Most patients don’t know what an anesthesiologist does, let alone what anesthesia really does.
In a report by Rob Forman of Rutgers Today, anesthesia resident Ferdinand Iannaccone said over 90 percent of patients only know that anesthesiologists put patients to sleep. This, for him, is a blatant oversimplification of the anesthesiologist’s role in the operating room. In fact, the anesthesiologist is the indispensable member that makes sure the patient’s health remains safe despite being put to sleep medically.
The anesthesiologist’s responsibilities, aside from administering sedatives, are as follows:
- Review a patient’s medical history to develop the proper anesthesia plan.
- Monitor the patient’s vital signs following administration of the anesthesia.
- Administers drugs that reverse the effects of anesthesia after an operation.
- Provide critical or intensive care whenever possible.
In addition, there’s no one-size-fits-all type of anesthesia. Anesthesiologists must determine the right one among three common types:
- General – places the entire body in an unconscious state, administered either via injection or breathing tube inserted down the windpipe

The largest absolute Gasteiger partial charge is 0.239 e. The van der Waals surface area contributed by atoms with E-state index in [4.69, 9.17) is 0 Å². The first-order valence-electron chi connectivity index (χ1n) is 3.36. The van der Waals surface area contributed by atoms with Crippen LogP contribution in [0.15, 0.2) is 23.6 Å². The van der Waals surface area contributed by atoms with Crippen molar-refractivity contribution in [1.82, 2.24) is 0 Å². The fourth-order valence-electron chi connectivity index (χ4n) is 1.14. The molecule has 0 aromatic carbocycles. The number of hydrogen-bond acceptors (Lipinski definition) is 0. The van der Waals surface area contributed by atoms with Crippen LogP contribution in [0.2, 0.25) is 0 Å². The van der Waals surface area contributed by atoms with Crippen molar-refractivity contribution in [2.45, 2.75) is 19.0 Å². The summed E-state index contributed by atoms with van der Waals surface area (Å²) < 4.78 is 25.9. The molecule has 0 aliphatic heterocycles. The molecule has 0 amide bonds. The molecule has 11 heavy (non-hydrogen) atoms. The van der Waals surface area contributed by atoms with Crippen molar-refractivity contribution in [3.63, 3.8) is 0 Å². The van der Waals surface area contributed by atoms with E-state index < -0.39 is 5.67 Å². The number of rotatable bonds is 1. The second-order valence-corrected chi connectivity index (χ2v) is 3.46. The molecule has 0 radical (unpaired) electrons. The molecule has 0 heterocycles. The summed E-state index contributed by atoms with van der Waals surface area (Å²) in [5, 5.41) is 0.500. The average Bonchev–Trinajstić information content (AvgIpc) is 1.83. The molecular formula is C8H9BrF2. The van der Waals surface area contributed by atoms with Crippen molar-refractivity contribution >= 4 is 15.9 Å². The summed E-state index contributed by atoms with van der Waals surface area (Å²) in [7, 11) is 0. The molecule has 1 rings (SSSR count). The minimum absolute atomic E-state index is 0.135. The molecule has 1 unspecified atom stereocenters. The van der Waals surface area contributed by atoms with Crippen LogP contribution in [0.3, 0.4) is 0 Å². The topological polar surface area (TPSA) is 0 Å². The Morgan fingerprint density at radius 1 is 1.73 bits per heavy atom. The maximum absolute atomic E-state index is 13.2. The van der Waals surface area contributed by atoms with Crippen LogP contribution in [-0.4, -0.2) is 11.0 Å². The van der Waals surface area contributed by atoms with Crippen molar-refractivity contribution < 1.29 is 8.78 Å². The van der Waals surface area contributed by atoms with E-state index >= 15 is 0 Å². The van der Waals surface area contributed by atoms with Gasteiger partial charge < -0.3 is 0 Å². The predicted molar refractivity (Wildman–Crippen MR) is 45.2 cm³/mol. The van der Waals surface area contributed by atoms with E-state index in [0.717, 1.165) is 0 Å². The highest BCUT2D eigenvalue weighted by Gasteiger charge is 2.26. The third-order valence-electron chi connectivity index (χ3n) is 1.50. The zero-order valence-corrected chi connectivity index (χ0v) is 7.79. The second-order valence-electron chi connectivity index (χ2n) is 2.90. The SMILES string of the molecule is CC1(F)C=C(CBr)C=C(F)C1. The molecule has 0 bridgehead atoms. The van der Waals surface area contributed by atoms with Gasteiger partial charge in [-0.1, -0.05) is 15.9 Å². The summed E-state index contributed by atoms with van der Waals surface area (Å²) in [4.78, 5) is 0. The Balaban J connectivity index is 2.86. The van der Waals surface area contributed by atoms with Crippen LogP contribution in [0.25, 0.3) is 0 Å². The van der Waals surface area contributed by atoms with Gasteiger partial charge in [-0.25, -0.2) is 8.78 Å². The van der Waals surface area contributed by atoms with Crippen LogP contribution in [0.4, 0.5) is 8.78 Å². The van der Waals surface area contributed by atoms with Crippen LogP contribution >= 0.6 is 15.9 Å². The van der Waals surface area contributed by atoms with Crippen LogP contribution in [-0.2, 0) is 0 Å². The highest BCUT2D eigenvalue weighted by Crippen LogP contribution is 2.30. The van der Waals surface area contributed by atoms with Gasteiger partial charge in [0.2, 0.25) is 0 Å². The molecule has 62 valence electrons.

- Regional/Local – sedates a major region of the body by injecting the right spinal nerves, reduces need for post-op pain medicine
- Conscious – largely common among sedation dentists, it relaxes certain parts of the body without putting the patient to sleep (but may not remember the events following the sedation)
Any lapse on the anesthesiologist’s part, from failing to follow through with his or her duties to using too much anesthesia, can be grounds for medical malpractice. According to the New York School of Regional Anesthesia (NYSORA), the effects of anesthesia overdose or incompatibility can be categorized as affecting the brain (e.g. seizures) or the heart (e.g. cardiac arrest).
Not only the anesthesiologist, but the hospital where he or she works can also be sued. The default scenario a medical malpractice lawyer in Bronx usually deals with is vicarious liability, where the anesthesiologist is an employee at the hospital. However, even if the anesthesiologist is a third-party contractor or faulty equipment caused the accident, the hospital is still liable.
Should you or a loved one suffer from the effects of wrong anesthesia application, you have the right to seek compensation. Have an expert medical malpractice attorney in Bronx like Joseph M. Lichtenstein handle the legal process of filing a case and defend your interests in court. In a profession like medicine, errors are not an option.
(Source: “Knowing More about Anesthesia Can Help Patients during Surgery, Rutgers Researcher Says,” Rutgers Today, January 23, 2015)